900 Austin nurses walk out in what is expected to be the largest nurses strike in Texas history

Nurses at Ascension Seton Medical Center say that contract negotiations with the hospital have stalled.

By Sarah AschJune 27, 2023 11:13 am,

Nurses at Ascension Seton Medical Center in Austin started a one-day strike this morning. The 900 unionized nurses announced a strike last week, intentionally allowing enough time for Ascension to hire temporary nurses to fill in. 

This is expected to be the largest nurses strike in Texas history. In a statement, Ascension told Austin TV station KXAN that the hospital has a plan to ensure no disruption in service.

Olivia Aldridge, who covers health care for KUT in Austin, said this story really starts in September, when Ascension Seton’s nursing staff voted to unionize. 

“They became part of the National Nurses United union and began negotiating their first contract with the hospital system not long after that,” Aldridge said. “The union says that at this point they’ve reached a stalemate over some key asks, and these are things that the nurses feel will help to recruit more nurses and, maybe more importantly, retain nurses at the hospital. One of those top priorities is that they want guaranteed safe nurse-to-patient staffing ratios.”

These ratios could vary from floor to floor and specialty to specialty, according to Aldridge. One example is on the medical surgical floor, where nurses say they would ideally take on no more than four patients at a time. Right now it’s usually more like five or six patients that a single nurse is responsible for, Aldridge said.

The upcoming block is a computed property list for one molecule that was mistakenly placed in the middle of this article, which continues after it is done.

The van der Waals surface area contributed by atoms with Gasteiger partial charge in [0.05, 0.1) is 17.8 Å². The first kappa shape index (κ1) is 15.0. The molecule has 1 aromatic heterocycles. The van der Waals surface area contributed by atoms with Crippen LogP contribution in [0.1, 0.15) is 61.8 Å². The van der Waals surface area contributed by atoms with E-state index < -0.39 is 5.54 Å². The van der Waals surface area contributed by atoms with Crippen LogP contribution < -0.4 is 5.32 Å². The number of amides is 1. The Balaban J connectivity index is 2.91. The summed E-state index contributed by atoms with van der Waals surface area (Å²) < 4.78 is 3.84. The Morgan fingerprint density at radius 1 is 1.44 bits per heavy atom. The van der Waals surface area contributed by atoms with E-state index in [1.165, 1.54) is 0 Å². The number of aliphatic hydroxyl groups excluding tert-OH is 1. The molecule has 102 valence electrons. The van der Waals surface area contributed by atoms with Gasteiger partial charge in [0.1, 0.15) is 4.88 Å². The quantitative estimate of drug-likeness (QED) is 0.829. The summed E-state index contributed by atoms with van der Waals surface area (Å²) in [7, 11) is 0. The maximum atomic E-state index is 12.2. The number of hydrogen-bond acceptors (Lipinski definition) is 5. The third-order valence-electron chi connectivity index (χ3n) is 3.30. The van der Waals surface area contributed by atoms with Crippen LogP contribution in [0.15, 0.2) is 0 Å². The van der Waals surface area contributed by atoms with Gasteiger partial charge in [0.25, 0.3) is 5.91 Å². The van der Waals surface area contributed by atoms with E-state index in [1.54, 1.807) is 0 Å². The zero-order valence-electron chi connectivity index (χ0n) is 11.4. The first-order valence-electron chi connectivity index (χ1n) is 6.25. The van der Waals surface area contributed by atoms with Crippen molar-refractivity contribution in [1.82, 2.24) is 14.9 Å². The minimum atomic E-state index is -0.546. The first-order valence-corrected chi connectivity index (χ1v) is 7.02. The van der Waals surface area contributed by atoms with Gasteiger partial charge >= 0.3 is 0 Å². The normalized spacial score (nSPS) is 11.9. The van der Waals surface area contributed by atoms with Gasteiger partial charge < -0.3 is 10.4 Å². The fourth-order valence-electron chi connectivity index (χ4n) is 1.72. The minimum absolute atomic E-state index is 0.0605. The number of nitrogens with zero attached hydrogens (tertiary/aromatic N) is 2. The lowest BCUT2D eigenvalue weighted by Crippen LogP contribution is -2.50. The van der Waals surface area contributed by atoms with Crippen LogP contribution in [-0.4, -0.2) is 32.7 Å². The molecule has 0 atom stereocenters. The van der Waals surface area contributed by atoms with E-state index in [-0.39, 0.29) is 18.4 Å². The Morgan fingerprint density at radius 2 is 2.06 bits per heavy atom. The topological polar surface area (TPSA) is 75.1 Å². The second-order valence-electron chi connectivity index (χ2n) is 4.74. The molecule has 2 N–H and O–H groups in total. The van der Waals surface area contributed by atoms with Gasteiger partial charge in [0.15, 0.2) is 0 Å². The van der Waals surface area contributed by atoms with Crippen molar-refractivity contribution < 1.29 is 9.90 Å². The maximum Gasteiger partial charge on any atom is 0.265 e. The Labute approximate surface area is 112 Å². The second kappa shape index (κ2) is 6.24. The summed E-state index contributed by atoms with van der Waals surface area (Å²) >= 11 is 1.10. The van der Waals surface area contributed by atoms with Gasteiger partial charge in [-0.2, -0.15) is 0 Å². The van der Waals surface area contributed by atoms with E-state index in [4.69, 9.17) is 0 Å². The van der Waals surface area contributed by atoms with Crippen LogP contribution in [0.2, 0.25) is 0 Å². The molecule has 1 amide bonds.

“They say that when a nurse has more patients to take care of at once, that can translate to a lower standard of care,” she said. “But it also burns nurses out and they end up leaving the profession, which contributes to this major staffing crisis we’re seeing in the nursing industry.”

Ascension Seton says it was able to find a temporary replacement for every nurse who strikes today, according to Aldridge.

“Those temps are what people generally call ‘travel nurses.’ They are qualified nurses who fill in in health care settings all over the place. They’ve been used a lot throughout the pandemic, including in Texas,” she said. “Striking nurses have told me that they’re confident that patients will get adequate care today and that they’ll be safe. But their position is that they get better care with the staff that are experienced at the facility. And that’s one reason that they planned this as a single-day strike.”

Despite the fact that the strike was only planned to last 24 hours, Ascension Seton announced a lock out, which means nurses who strike will not be allowed back for several days.  

“The hospital system says that in order to secure an agreement with the staffing agency to get temporary nurses on board, they had to commit to a four-day minimum contract,” Aldridge said. “So Ascension says that the striking nurses won’t be allowed back on campus until that contract is up on July 1. They won’t be allowed back into the building essentially for four days, even though they’d planned on just striking today. And those travel nurses will then keep working those additional three days.

The union is not happy about this. They think it wasn’t necessary and that it’s an intimidation tactic, basically. Although one nurse did tell me that he thinks it’s a move that’s ended up galvanizing nurses more, if anything.”

Aldridge said nurses plan to picket outside the hospital during their strike.

“They walked out of the hospital at 6:45 a.m. to kick this thing off,” she said. “They’ll be picketing outside the hospital throughout the day, although they do plan to take a few hours off in the peak heat this afternoon. They also had a really big rally at 9:00 with some community leaders joining them, including U.S. Representative Greg Casar and others. And tomorrow morning, bright and early, these nurses say they plan to show up to the hospital, planning to work even if they can’t get in the building.”

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